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digitalmars.D.learn - Iterating over 0..T.max

reply Magnus Lie Hetland <magnus hetland.org> writes:
In a (template) data structure I'm working on, I had the following thinko:

    auto a = new T[n];
    foreach (T i, ref e; a) {
        e = i;
    }

Then I instantiated it with T=bool, and n=256. Infinite loop, of course 
-- the problem being that i wraps around to 0 after the last iteration. 
Easily fixed, and not that much of a problem (given that I caught it) 
-- I'll just use e = cast(T) i. (Of course, even with that solution, 
I'd get wrap problems if n=257, but I just want to make sure I allow 
T.max as a size.)

But I'm wondering: given D's excellent valua range propagations and 
overflow checking, would it be possible to catch this special case 
(i.e., detect when the array can be too long for the index type)? Or 
are any other safeguards possible to prevent this sort of thing?

-- 
Magnus Lie Hetland
http://hetland.org
Mar 09 2011
parent reply Kai Meyer <kai unixlords.com> writes:
On 03/09/2011 09:09 AM, Magnus Lie Hetland wrote:
 In a (template) data structure I'm working on, I had the following thinko:

 auto a = new T[n];
 foreach (T i, ref e; a) {
 e = i;
 }

 Then I instantiated it with T=bool, and n=256. Infinite loop, of course
 -- the problem being that i wraps around to 0 after the last iteration.
 Easily fixed, and not that much of a problem (given that I caught it) --
 I'll just use e = cast(T) i. (Of course, even with that solution, I'd
 get wrap problems if n=257, but I just want to make sure I allow T.max
 as a size.)

 But I'm wondering: given D's excellent valua range propagations and
 overflow checking, would it be possible to catch this special case
 (i.e., detect when the array can be too long for the index type)? Or are
 any other safeguards possible to prevent this sort of thing?

I don't see how that works in dmd2, and I don't have much experience with dmd1, so I'll admit that this may be different on dmd1. I get compilation errors with your code: import std.stdio; void main() { make_new!(bool)(256); } void make_new(T)(size_t n) { auto a = new T[n]; foreach (T i, ref e; a) { e = i; } } This gives me: tmax.d(12): Error: operation not allowed on bool 'i' tmax.d(5): Error: template instance tmax.make_new!(bool) error instantiating As far as I understand, a foreach over an array makes the first value (i) a uint for the index, and the second value (e) a copy of the value in the array (in our case a bool). import std.stdio; void main() { make_new!(bool)(1); } void make_new(T)(size_t n) { auto a = new T[n]; writef("%s\n", typeof(a).stringof); foreach (i,e; a) { writef("%s\n", typeof(i).stringof); writef("%s\n", typeof(e).stringof); } } /* Output: bool[] uint bool */ But to the question about boundaries, 'i' is a uint (size_t), and on a 4GB machine, I can't call "auto a = new bool[size_t.max];". The program segfaults. size_t.max / 2 for a size gives me "Memory allocation failed". size_t.max / 4 works fine. I'm not sure how to get a program to do what you describe.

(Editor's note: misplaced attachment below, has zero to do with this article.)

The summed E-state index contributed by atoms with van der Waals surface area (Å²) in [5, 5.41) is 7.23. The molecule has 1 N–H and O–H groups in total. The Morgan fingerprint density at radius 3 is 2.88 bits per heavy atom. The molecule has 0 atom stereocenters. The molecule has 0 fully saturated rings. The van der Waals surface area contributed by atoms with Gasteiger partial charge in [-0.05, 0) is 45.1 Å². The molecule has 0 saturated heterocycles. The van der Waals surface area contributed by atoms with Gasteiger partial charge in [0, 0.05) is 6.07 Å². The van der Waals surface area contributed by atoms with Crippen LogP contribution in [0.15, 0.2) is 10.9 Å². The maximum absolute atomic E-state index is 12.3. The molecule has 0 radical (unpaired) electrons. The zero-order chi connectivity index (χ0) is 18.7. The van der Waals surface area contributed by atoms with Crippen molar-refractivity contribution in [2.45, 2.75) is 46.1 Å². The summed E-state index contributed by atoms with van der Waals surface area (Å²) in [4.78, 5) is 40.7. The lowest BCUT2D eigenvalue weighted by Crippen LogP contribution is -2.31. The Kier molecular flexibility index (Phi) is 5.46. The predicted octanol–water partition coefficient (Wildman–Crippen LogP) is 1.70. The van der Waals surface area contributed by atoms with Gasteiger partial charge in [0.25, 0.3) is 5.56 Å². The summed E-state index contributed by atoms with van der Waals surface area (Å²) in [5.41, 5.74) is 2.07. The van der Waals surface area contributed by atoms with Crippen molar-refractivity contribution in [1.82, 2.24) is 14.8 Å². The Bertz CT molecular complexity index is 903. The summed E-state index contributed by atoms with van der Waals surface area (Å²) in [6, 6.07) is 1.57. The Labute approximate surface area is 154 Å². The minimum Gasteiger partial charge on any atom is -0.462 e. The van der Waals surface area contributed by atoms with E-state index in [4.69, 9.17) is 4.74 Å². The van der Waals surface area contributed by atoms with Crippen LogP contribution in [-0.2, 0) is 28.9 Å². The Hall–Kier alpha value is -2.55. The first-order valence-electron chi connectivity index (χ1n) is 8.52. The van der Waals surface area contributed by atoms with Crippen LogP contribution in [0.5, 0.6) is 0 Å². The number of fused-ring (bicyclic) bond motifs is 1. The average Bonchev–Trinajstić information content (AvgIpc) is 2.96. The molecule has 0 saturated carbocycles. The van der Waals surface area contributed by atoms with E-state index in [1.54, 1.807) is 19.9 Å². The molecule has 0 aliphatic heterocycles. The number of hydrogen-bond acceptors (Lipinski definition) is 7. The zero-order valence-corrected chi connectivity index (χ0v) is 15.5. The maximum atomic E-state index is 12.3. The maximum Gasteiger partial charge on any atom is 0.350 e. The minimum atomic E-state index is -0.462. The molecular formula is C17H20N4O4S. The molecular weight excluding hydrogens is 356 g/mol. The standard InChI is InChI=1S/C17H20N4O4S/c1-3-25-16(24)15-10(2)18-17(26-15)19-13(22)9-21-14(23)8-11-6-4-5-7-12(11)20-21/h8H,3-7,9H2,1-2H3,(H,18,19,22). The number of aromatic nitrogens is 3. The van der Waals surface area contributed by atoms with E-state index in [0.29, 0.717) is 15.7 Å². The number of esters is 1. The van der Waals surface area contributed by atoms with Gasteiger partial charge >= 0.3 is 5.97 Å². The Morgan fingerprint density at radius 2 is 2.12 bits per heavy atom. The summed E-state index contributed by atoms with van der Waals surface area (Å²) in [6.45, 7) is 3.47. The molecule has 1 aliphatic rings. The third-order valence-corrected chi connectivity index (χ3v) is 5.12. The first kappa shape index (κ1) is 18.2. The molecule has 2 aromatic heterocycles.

Mar 09 2011
next sibling parent reply Magnus Lie Hetland <magnus hetland.org> writes:
On 2011-03-09 21:24:57 +0100, Kai Meyer said:

 I don't see how that works in dmd2, and I don't have much experience 
 with dmd1, so I'll admit that this may be different on dmd1.

Derp. I didn't mean bool -- I was talking about byte. (Which should make quite a bit more sense, given that I'm talking about a limit of 256... :D) And, for the record, I'm using DMD 2.052 (OS X). Just replace bool with byte in your program, and it should compile. Sorry for the brain fart ;) -- Magnus Lie Hetland http://hetland.org
Mar 10 2011
parent reply bearophile <bearophileHUGS lycos.com> writes:
Magnus Lie Hetland:

 Derp. I didn't mean bool -- I was talking about byte. (Which should 
 make quite a bit more sense, given that I'm talking about a limit of 
 256... :D)

Please show a complete minimal program that gives you problem. (I have failed to reproduce your problem on Windows). Bye, bearophile
Mar 10 2011
parent bearophile <bearophileHUGS lycos.com> writes:
Steven Schveighoffer:

 void main()
 {
      auto a = new ubyte[256];
      foreach(ubyte i, ref e; a) e = i;
 }

http://d.puremagic.com/issues/show_bug.cgi?id=5725 Bye, bearophile
Mar 10 2011
prev sibling parent "Steven Schveighoffer" <schveiguy yahoo.com> writes:
On Thu, 10 Mar 2011 07:50:21 -0500, bearophile <bearophileHUGS lycos.com>  
wrote:

 Magnus Lie Hetland:

 Derp. I didn't mean bool -- I was talking about byte. (Which should
 make quite a bit more sense, given that I'm talking about a limit of
 256... :D)

Please show a complete minimal program that gives you problem. (I have failed to reproduce your problem on Windows).

void main() { auto a = new ubyte[256]; foreach(ubyte i, ref e; a) e = i; } I think you should file this as a bug Magnus, I see no reason why this should result in an infinite loop. Probably the reason is because the compiler rewrites this as: for(ubyte i = 0; i < a.length; i++) where what it should do is: for(size_t _i = 0; _i < a.length; _i++) { auto i = cast(ubyte) _i; ... } or just fail to compile if you use anything that can't hold a size_t as an index type. -Steve
Mar 10 2011